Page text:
'Men Who Stare at Goats' will keep you staring

Spinnaker

Film Review: Ensemble cat brings livestock laughs without that funky smell

Ever wish you could, in the words of Jack Black, “kill a yak from 200 yards away, with mind bullets”?

While a yak might be a tall order, the characters in “The Men Who Stare at Goats” have perfected the art of anti-goat telekinesis.

The movie is a fictional adaptation of Jon Ronson’s 2004 non-fiction book of the same name.

The flick opens with a disclaimer that “more of this is true than you believe.”

Ewan McGregor plays reporter Bob Wilton, who goes to Kuwait hoping to get into Iraq, write a piece about the war and impress his recently estranged wife. He instead meets up with Lyn Cassidy (George Clooney), a deactivated “Jedi Knight” trained by the U.S. Army to use his mind as a weapon.

Cassidy is the prodigious student of Lt. Col. Bill Django (Jeff Bridges), a hippy-dippy serviceman who pioneers the “First Earth Battalion.” Django is based on a real lieutenant colonel who wanted to train soldiers as warrior-monks who greet enemies with “symbolic animals of peace,” “sparkly eyes” and “an automatic hug.”

Wilton and Cassidy make it into Iraq and are immediately kidnapped. The movie focuses on their escape and search for Django, who Cassidy says came to him in a vision.

The narrative is interspersed with hilarious flashbacks to Cassidy’s training under Django and the formation of a rivalry between him and fellow psychic spy Larry Hooper (Kevin Spacey).

Clooney channels the picaresque style he has developed for Cohen Brothers films like “O,” “Brother Where Art Thou” andBurn After Reading,” but his effort exists by no means as a mere re-hashing.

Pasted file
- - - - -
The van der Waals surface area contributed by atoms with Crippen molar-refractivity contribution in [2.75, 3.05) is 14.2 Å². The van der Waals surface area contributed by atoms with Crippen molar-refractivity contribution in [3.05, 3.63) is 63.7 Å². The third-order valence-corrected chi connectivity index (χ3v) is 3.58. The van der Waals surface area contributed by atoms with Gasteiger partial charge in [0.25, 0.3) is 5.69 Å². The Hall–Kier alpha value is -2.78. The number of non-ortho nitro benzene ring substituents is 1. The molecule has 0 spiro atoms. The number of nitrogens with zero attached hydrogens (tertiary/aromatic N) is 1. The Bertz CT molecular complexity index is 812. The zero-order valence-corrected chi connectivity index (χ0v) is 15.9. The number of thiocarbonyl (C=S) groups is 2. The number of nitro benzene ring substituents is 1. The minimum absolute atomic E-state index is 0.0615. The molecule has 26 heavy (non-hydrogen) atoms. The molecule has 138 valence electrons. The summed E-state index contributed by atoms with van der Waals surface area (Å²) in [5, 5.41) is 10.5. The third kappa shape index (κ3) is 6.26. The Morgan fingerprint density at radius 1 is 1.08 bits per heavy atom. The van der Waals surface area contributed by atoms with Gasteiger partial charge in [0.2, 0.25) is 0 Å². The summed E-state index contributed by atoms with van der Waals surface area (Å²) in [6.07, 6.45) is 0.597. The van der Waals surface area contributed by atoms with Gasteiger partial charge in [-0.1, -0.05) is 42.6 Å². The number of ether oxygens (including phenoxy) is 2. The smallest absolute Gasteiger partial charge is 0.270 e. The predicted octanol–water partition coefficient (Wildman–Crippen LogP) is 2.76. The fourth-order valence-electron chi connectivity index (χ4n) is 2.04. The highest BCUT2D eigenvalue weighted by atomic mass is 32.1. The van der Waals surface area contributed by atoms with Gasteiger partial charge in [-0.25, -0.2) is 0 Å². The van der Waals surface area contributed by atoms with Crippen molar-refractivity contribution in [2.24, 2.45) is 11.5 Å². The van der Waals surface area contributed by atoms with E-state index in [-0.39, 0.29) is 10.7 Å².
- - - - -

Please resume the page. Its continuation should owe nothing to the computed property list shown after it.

McGregor does a good job narrating, but it seemed like his part in the action was a little under-written. Still, McGregor’s previous role as Obi-Wan in “Star Wars” lent a loveable layer of irony to Wilton’s constant incredulity regarding the “Jedi Knights” in ‘Goats.’

Spacey performed strong. Hooper, his character, has a chuckle-inducing lope every time he runs, and at one LSD-laden point, Spacey goes from suicidal to the serene realization that he’s really hungry in a few tense-but-funny moments.

Bridges really steals the show, though. It’s tempting to compare his role to the one he played in “The Big Lebowski,” but other than a love of drugs, the two characters have little in common. Bridges doesn’t even have the funniest lines, he just does such a killer acting job.

Bridges plays the self-assured flower child Django of the ’80s and the elderly, metaphorically castrated Django of the modern-era Iraq War. The makeup was great, but Bridges’ facial expression and the way he carried himself did far more to convey Django’s age. He let one of his eyes laze and kept his jaw open a bit to make his face look longer and gaunter when trying to appear older.

Aside from some witty banter and the premise’s intrinsic hilarity, the movie comments on how far the U.S. military will go to be on the avant-garde.

At one point, two officers are discussing Django’s Psy-Ops program, and one seems surprised that such an outlandish program exists while the other explains that the Russians created such a program after hearing (falsely) that America already had one. He said that, once the Russians started researching psychic powers, the U.S. had to — casually remarking, “We can’t afford to have the Russians lead the field in psychic research.”

While ‘Goats’ was entertaining, it doesn’t seem to have the nuances necessary for rewarding repeat viewings. That, however, is up to you. This movie proves at least certainly worth the time and money for an initial viewing.